The differences between Pakistan's civilian government and its all powerful military spilled out in the open on Monday with a lawyer representing the government telling the Supreme Court that the Army and an American intelligence agency posed a threat to the country’s democracy.
Later, Pakistan Army chief General Ashfaq Parvez Kayani called on Prime Minister Yusuf Raza Gilani. It was an unscheduled meeting, and came after he had already met the Prime Minister once before in the day along with the visiting U.S. Centcom chief, General David Petraeus.
No details of the meeting were available. An official release from the Prime Minister's office said only that they discussed issues relating to national security.
A stunned full court, comprising all 17 functioning judges, heard from Kamal Azfar, a senior lawyer representing the federal government in the NRO case, that the elected government feared destabilisation by the Pakistan Army and the Central Intelligence Agency.
The lawyer, a former Governor of the Sindh province, last week filed an application on behalf of the government that the full court should restrict itself to hearing the petitions against the National Reconciliation Ordinance, and that the arguments should be confined to legal issues.
The petitions, that were pending before the court since October 2007, demand that the NRO should be struck down as an unconstitutional law as it is discriminatory in nature. The government had earlier decided not to defend itself in court against the petitions, but seemed to have changed its mind after the court started an impromptu inquiry into circumstances surrounding the closure of cases against President Asif Ali Zardari in Swiss courts under the NRO.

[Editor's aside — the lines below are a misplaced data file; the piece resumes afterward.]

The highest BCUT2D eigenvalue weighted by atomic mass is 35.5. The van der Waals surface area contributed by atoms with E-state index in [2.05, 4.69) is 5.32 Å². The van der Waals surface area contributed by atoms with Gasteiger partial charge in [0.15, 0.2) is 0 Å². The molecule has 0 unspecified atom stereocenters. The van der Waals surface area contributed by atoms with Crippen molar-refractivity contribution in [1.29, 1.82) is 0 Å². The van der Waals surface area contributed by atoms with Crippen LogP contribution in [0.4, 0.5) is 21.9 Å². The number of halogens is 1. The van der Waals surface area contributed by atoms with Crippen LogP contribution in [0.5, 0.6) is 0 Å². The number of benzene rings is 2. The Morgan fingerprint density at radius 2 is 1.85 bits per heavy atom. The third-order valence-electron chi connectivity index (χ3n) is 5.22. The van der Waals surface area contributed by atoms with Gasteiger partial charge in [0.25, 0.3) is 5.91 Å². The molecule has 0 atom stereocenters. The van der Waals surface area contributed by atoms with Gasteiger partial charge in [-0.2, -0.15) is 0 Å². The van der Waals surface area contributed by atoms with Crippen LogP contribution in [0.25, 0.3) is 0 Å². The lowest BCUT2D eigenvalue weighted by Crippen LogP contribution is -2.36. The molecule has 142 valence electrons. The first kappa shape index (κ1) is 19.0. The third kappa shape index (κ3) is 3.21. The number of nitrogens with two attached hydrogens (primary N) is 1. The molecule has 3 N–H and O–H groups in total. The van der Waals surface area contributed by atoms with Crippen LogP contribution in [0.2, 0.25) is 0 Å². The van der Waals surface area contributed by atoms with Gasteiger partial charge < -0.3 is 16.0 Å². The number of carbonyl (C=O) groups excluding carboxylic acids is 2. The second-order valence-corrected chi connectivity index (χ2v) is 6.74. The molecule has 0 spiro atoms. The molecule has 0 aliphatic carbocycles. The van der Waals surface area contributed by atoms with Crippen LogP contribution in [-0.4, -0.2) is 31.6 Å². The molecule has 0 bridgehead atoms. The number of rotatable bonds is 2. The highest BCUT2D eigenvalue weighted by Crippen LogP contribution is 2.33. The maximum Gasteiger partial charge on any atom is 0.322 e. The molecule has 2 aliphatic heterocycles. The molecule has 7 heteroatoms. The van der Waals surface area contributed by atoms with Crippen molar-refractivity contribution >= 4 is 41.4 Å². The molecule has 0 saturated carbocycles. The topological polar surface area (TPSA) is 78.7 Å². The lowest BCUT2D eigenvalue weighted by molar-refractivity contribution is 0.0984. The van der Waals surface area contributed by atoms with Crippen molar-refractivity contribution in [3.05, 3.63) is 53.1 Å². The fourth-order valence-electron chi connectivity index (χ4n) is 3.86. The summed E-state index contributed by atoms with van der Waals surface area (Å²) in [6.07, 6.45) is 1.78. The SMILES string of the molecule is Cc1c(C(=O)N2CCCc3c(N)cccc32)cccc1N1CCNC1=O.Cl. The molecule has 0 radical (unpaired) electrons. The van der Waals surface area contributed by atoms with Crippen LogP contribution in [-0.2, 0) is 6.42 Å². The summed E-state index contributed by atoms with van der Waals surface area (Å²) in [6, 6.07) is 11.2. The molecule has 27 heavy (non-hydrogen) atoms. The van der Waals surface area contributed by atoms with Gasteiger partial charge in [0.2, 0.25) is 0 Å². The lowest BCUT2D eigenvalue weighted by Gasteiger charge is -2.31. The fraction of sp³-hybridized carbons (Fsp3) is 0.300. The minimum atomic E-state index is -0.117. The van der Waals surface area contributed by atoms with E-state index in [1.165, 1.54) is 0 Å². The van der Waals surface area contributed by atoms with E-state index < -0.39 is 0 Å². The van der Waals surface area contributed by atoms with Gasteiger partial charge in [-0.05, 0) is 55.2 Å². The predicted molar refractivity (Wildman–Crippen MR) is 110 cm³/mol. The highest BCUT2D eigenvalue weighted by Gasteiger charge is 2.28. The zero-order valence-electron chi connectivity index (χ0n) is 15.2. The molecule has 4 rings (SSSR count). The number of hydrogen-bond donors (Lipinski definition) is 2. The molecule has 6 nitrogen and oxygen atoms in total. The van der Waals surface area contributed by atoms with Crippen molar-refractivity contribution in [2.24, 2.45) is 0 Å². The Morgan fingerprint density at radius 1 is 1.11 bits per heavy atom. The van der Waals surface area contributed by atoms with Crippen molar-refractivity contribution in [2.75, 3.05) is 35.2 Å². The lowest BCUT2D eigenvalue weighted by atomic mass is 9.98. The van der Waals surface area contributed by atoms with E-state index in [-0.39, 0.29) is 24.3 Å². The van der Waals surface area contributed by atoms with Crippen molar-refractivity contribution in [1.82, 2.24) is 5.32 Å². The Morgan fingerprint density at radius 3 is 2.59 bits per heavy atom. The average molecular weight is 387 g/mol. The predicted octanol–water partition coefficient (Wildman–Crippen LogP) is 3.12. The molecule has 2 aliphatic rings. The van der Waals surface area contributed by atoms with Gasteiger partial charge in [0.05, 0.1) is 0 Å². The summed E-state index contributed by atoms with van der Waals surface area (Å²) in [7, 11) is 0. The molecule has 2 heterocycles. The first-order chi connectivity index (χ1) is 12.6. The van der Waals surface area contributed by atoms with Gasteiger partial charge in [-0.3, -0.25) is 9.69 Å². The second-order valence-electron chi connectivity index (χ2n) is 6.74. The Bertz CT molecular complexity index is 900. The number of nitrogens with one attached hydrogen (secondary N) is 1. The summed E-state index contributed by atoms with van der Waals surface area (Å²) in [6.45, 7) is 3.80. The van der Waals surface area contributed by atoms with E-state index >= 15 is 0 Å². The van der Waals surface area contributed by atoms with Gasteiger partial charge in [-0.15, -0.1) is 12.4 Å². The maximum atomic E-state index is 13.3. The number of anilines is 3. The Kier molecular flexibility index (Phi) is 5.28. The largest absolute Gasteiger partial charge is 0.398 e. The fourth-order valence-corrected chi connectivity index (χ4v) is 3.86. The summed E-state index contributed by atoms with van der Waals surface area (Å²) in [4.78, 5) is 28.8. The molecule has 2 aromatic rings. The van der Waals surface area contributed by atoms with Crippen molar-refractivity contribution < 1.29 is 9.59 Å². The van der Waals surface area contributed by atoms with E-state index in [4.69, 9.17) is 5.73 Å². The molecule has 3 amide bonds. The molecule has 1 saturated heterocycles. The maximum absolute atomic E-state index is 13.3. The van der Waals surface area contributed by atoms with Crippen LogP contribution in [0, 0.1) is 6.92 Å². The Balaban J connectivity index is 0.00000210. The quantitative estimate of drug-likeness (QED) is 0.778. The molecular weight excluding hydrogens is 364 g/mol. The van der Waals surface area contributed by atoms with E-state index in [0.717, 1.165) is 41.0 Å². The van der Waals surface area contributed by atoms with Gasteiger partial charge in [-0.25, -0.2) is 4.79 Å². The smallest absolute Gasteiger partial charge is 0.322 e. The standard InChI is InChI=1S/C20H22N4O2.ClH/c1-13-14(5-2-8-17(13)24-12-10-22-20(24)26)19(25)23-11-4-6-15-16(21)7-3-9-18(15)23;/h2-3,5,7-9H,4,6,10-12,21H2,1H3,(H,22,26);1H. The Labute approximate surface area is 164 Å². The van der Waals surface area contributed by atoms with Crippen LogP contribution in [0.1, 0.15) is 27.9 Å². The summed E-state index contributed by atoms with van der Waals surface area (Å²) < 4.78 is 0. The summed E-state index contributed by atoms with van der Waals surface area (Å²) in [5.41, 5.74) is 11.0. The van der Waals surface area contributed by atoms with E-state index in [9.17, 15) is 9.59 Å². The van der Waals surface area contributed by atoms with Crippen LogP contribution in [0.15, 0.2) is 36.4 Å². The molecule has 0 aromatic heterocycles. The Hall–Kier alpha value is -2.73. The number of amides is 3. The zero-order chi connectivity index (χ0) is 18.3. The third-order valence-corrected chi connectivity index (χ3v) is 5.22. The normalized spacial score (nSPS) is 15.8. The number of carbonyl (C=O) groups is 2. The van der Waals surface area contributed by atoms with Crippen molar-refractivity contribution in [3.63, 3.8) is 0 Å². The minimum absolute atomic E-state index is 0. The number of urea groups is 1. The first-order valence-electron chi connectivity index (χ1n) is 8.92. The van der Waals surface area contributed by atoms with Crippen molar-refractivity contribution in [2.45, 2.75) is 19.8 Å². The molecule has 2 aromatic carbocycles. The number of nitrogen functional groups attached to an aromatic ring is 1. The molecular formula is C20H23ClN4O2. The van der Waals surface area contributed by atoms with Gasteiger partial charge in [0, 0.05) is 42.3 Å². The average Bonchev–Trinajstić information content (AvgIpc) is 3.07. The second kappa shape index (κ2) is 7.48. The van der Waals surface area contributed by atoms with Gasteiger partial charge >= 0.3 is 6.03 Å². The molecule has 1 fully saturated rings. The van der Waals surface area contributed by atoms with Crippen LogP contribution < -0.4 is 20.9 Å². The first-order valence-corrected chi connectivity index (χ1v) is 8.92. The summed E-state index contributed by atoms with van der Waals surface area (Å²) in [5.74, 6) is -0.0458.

Mr. Azfar asked in the application that if the court wanted to take up issues not covered by the petitions, these could be dealt with through other petitions.
The application dramatically stated that the Supreme Court's verdict could make the difference between democracy and destabilization in Pakistan.
At Monday's hearing, the court repeatedly quizzed Mr. Azfar about the government's apprehensions. At first the lawyer said there were “extra-constitutional” forces within and outside Pakistan.
But asked to clarify the statement, the lawyer said: “If you want me to be open, the danger is from CIA and GHQ [General Headquarters of the Pakistan Army]”.
The court wanted Mr. Azfar to give it in writing, but appearing to backtrack somewhat, he said these were his personal views.
But observers see the statement as a surprisingly open admission of differences between Pakistan's civilian dispensation and the military, with potentially damaging consequences for the already embattled government.
Meanwhile, the main petitioner in the case, a former PPP stalwart, Dr. Mubashir Hassan, said he was troubled at the direction in which the case seems to be going.
“Things are taking a turn that was not intended in my petition. The intention of my petition was purely legal. It was not a political petition, and I filed it a year before Zardari became the President,” the octogenarian politician told The Hindu.